Cyclist rediscovers passion from years past

Cyclist  rediscovers  passion from years past
June 04
00:00 2015

In photos above: On the left, Lamont Wilson ranks eighth in the state in his age group in Criterium racing. Wilson, of High Point (middle), competed in the Winston-Salem Cycling Classic last weekend. (Photos by Craig T. Greenlee)

As a teenager, Lamont Wilson used to watch bicycle races all the time. He marveled at the skills the cyclists showcased as they navigated the 1.3 miles-long course that surrounded Lake Montebello in his home town of Baltimore, Maryland.

Wilson was intrigued, so he purchased an old 10-speed bike for $20 with the hopes of gaining first-hand experience in road racing. About that time, Wilson moved to North Carolina and

Wilson rediscovered his passion for cycling. He purchased another bike and joined a group of recreational cyclists who frequently went on 30-mile rides.

During that time, Wilson, who lives in High Point, learned all the nuances of the sport and eventually ventured into competitive cycling as an amateur. “When I first started out, I had so much trouble keeping up with others,” said Wilson. “But I got a lot encouragement from a lot of people who kept telling me about my potential. Lee Woodall (veteran cyclist from Lexington) has been a mentor to me. He’s pushed me, encouraged me, and motivated me.”

Today, Wilson, 39, competes for Team MS – HerbaLife/Maui Jim of Winston-Salem. In the latest USA Cycling rankings, Wilson is No. 8 in North Carolina in his age group (30-39) in Men’s Category 3 Criterium racing.

“I truly enjoy all the challenges that cycling provides,” said Wilson, who competed in the Winston-Salem Cycling Classic last weekend. “Sure, there’s plenty of competition from the other riders, but I’m always competing against myself, so I can measure my level of improvement. I’ve learned that when I do well against me, I’m able to hold my own against everybody else.”

The criterium is a bike race that’s held on a short course, which is typically less than one mile long. Races are usually conducted on blocked-off city streets. In this event, riders complete multiple laps for a specified period of time.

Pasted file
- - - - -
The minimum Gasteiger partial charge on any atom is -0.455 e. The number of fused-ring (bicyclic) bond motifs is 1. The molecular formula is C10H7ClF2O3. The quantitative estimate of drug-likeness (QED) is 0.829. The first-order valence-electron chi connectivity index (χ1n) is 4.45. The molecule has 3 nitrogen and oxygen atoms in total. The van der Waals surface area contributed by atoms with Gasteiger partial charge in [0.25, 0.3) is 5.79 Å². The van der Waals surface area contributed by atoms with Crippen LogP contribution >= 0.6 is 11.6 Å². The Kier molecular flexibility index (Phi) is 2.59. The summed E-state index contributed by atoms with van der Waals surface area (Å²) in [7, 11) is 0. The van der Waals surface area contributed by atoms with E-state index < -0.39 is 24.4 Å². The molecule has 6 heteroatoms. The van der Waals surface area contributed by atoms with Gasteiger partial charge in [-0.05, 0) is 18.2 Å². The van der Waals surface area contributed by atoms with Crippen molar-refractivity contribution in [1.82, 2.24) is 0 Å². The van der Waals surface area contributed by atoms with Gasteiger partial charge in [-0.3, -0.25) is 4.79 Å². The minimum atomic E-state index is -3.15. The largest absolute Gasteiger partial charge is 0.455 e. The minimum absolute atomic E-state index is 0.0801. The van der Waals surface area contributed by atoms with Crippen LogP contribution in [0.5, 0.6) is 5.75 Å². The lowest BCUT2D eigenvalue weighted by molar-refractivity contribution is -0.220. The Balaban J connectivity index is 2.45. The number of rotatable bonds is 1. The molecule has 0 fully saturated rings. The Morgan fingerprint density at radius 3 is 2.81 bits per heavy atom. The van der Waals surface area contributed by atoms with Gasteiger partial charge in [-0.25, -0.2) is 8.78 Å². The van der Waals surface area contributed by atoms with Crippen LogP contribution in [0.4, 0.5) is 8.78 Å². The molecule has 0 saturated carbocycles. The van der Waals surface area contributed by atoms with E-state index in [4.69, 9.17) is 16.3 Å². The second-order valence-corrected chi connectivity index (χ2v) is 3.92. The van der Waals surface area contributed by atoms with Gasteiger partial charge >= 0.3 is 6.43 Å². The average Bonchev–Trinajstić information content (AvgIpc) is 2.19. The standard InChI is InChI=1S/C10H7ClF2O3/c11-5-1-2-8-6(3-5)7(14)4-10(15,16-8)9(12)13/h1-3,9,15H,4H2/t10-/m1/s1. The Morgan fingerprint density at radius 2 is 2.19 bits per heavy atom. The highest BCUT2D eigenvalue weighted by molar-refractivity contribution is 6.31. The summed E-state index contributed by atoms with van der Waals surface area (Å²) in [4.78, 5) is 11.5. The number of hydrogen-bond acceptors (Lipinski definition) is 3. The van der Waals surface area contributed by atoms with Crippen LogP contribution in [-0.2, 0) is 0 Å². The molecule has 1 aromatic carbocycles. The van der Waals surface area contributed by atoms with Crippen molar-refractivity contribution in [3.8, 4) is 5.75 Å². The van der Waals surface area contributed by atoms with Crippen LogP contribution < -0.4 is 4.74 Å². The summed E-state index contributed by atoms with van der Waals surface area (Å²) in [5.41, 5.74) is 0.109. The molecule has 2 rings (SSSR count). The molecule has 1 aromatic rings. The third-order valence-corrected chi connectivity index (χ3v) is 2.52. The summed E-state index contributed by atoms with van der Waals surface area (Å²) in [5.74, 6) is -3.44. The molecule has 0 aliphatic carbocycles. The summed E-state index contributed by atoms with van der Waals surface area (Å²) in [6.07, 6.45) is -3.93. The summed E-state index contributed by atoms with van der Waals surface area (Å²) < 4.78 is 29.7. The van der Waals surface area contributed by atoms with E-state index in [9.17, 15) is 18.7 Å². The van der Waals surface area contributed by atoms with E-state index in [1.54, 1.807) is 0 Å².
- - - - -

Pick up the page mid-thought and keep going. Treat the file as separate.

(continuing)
The nature of Criterium racing places a number of demands on cyclists. Because of the shortness of the course and tight spaces, the ability to handle the bike in close quarters is crucial in avoiding collision and injury. Equally important is the ability to maintain top speed or close to top speed while maneuvering around sharp turns.

At last week’s cycling classic, Wilson raced against 60 riders on a .7 mile course for 50 minutes. The course, which featured tight turns and a punishing stretch of incline, presented its share of challenges.

“Cycling is a lot like what I remember about high school wrestling,” said Wilson. “As a wrestler, you go all out for six minutes. It’s no different in criterium racing. You’re thoroughly tested from start to finish.

“It’s hard. Sometimes I ask myself why I continue to do this. But the very next week comes and I’m back out there again. For me, there are two main goals: finish each race without getting lapped and finish with the pack.”

For those folks who know little or nothing about cycling, it’s just as demanding as other sports such as running, swimming and gymnastics. Conditioning is crucial for success and so is diet and rest. During the season, Wilson races two to three times a month at various venues in North Carolina with an occasional visit to South Carolina and Virginia.

Now that Wilson has fully reconnected with the sport he fell in love with as a youngster, he has no plans to turn in his bike and racing gear anytime soon. “For me, racing goes beyond recreation,” he explained. “You can’t beat the camaraderie.

Being a cyclist is like being part of a community.

“Plus, it’s a good way to stay active and stay healthy. I know several cyclists who are in their late ‘50s. So, I want to keep doing this for as long as I’m able.”

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Craig Greenlee

Craig Greenlee

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